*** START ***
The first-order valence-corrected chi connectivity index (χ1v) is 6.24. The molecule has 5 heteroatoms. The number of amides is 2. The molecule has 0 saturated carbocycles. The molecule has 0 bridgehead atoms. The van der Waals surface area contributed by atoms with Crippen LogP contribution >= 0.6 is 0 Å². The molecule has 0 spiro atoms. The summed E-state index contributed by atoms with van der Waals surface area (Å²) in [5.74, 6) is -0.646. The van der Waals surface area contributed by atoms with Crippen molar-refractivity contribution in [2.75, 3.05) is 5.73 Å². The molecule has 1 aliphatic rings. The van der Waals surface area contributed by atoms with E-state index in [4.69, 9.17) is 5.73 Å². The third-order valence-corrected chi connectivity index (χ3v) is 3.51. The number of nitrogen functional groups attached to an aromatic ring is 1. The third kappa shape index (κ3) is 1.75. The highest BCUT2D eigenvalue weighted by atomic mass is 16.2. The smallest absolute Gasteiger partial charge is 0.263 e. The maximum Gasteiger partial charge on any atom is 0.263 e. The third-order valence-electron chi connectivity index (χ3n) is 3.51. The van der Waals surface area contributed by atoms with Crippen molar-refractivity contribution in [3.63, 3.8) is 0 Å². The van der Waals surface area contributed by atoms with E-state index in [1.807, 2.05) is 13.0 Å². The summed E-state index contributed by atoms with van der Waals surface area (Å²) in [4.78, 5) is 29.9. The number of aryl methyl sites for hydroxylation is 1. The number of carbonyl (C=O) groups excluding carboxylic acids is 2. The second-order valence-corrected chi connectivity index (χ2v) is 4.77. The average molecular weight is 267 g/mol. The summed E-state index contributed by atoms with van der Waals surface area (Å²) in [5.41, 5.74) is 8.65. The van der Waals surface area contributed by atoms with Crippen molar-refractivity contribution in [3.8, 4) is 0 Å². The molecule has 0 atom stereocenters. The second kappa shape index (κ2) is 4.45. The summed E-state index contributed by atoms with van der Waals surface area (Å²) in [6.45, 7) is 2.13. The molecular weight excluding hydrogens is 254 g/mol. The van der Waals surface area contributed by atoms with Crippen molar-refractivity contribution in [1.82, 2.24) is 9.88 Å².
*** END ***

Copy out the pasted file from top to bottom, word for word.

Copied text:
The first-order valence-corrected chi connectivity index (χ1v) is 6.24. The molecule has 5 heteroatoms. The number of amides is 2. The molecule has 0 saturated carbocycles. The molecule has 0 bridgehead atoms. The van der Waals surface area contributed by atoms with Crippen LogP contribution >= 0.6 is 0 Å². The molecule has 0 spiro atoms. The summed E-state index contributed by atoms with van der Waals surface area (Å²) in [5.74, 6) is -0.646. The van der Waals surface area contributed by atoms with Crippen molar-refractivity contribution in [2.75, 3.05) is 5.73 Å². The molecule has 1 aliphatic rings. The van der Waals surface area contributed by atoms with E-state index in [4.69, 9.17) is 5.73 Å². The third-order valence-corrected chi connectivity index (χ3v) is 3.51. The number of nitrogen functional groups attached to an aromatic ring is 1. The third kappa shape index (κ3) is 1.75. The highest BCUT2D eigenvalue weighted by atomic mass is 16.2. The smallest absolute Gasteiger partial charge is 0.263 e. The maximum Gasteiger partial charge on any atom is 0.263 e. The third-order valence-electron chi connectivity index (χ3n) is 3.51. The van der Waals surface area contributed by atoms with Crippen molar-refractivity contribution in [3.63, 3.8) is 0 Å². The van der Waals surface area contributed by atoms with E-state index in [1.807, 2.05) is 13.0 Å². The summed E-state index contributed by atoms with van der Waals surface area (Å²) in [4.78, 5) is 29.9. The number of aryl methyl sites for hydroxylation is 1. The number of carbonyl (C=O) groups excluding carboxylic acids is 2. The second-order valence-corrected chi connectivity index (χ2v) is 4.77. The average molecular weight is 267 g/mol. The summed E-state index contributed by atoms with van der Waals surface area (Å²) in [5.41, 5.74) is 8.65. The van der Waals surface area contributed by atoms with Crippen molar-refractivity contribution in [3.8, 4) is 0 Å². The molecule has 0 atom stereocenters. The second kappa shape index (κ2) is 4.45. The summed E-state index contributed by atoms with van der Waals surface area (Å²) in [6.45, 7) is 2.13. The molecular weight excluding hydrogens is 254 g/mol. The van der Waals surface area contributed by atoms with Crippen molar-refractivity contribution in [1.82, 2.24) is 9.88 Å².